The law of diminishing returns may be one of the most important ‘laws’ for CIO’s to understand and apply in nearly every decision making situation. CIO’s often use a number of shorthand adaptations of the law of diminishing returns such as “cost vs quality” or “the 80-20 rule”.
The more I think about it though, the more I believe the shorthand is not helping CIO’s overcome the challenges of achieving an appropriate balance between the cost of IT versus the value of IT. For that reason I have decided the law of diminishing returns deserves to be directly applied in nearly all IT decision making.
Law of Diminishing Returns
The law of diminishing returns is mostly used in economics, managing productive systems, and other applications where there are inputs to a system or process that are expected to produce a yield or output.
The simplified definition of the law of diminishing returns is that as you add more of one factor (input) in the process there will come a point where the yield (results) will begin to decrease. That means the ratio of the inputs to the yield begins to decline. That point is referred to as the point of diminishing returns.
The law of diminishing returns goes on to say that if you continue adding more of that factor you will come to another point where the total yield actually decreases. That point is the point of negative returns.
The 80/20 Rule
The 80/20 rule relates to the law of diminishing returns as a way of describing that in many productive systems the first 80% of the yield curve requires only 20% of the inputs and the last 20% of the yield requires 80% of the inputs. This can be very simplistic for some systems but the concept is still very powerful.
Law of Diminishing Returns Examples
Agriculture gives us one of the more common law of diminishing returns examples of using fertilizer to increase crop yields. The example is that by using some fertilizer you can dramatically increase crop production over not using any fertilizer. But there comes a point where using additional amounts of fertilizer begins to have less effect on yields and at some point can actually begin to cause crop yields to decline.
Other examples often used which apply to IT relate to the case of adding more labor to a project or process to increase the result. But you can actually have too many people involved to a degree that it affects overall productivity.
Ever heard the old saying “too many cooks spoils the broth”?
IT Examples of the Law of Diminishing Returns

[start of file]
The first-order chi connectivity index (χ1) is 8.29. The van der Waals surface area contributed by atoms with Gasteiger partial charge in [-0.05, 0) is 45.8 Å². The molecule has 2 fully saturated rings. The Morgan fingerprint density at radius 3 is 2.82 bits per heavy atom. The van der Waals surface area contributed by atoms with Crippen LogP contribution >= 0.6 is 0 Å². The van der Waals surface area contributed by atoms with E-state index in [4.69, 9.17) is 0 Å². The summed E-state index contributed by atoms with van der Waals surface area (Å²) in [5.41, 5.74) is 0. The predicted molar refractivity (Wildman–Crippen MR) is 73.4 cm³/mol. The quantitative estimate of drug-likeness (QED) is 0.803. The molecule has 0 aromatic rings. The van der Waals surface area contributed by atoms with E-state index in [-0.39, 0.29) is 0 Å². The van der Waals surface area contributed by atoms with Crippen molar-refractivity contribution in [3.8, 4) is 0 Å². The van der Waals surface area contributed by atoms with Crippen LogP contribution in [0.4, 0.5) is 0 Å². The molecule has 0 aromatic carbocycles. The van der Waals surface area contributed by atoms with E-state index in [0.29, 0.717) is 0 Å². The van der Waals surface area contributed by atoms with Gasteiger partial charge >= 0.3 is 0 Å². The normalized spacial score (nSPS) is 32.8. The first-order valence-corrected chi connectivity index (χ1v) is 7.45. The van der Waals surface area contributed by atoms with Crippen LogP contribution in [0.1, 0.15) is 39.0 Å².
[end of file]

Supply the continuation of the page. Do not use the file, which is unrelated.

I am not going to rehash my earlier post on Capacity Planning Maturity Pipe Dream which offers several law of diminishing returns examples to consider. I will summarize it here by pointing out that you can only throw so much hardware at a problem before you hit the point of diminishing returns.
That is true with adding more chassis, more blades, more CPU, and more memory whether for performance or availability reasons. It is also true that if you throw too much hardware at a problem you can actually exceed your ability to effectively support it resulting in crossing the point of negative returns.
You can also experience the diminishing returns and negative returns by leap frogging into new or advanced technology which your staff has no skills to implement or operate. Many shops have experienced this first hand in their VDI implementations or in implementing more advanced storage systems or applications that rely on new technologies.
Believe it or not, you can also experience diminishing returns and negative returns from having excessive processes and standards. That may not seem believable to some of you.
So just imagine if the requirements of your IT processes and standards grew to the point were one more requirement no longer produced the improvement you expected. Imagine you add even more requirements in the form of IT controls or processes that they actually interfere with normal execution.
That’s why I usually advocate taking the “just enough to be good enough” approach.
Applying the Law
CIO’s must apply the law of diminishing returns in the decision making surrounding the right-sizing IT process and IT controls. CIO’s must apply the law to IT investment decisions so they can weigh options for the required input versus the yield.
To do that requires you to use a business case template that forces options to be presented that commit to the yields they can deliver. That means you need proposals that compare the projected yield of a $1M solution versus the yield of a $4M option so you can decide if 4 times the cost (inputs) gives you 4 times the value (yield).
It also requires that CIO’s build the accountability systems to hold their department to delivering the expected value. This means accountability systems for the value realization of technology investments. It also means the value realization of additional FTE’s or new processes.
For every one of these scenarios, CIO’s should construct the yield curve for the decision to be made and force the discussion of where on the curve they are at, where is the current business requirement, and where do the options being considered put you.
PS – Because this site is also intended to help the non-IT professional get more value from their IT dollars regardless of where they spend them, I should also point out that you deserve the same kind of illustration from your IT service provider.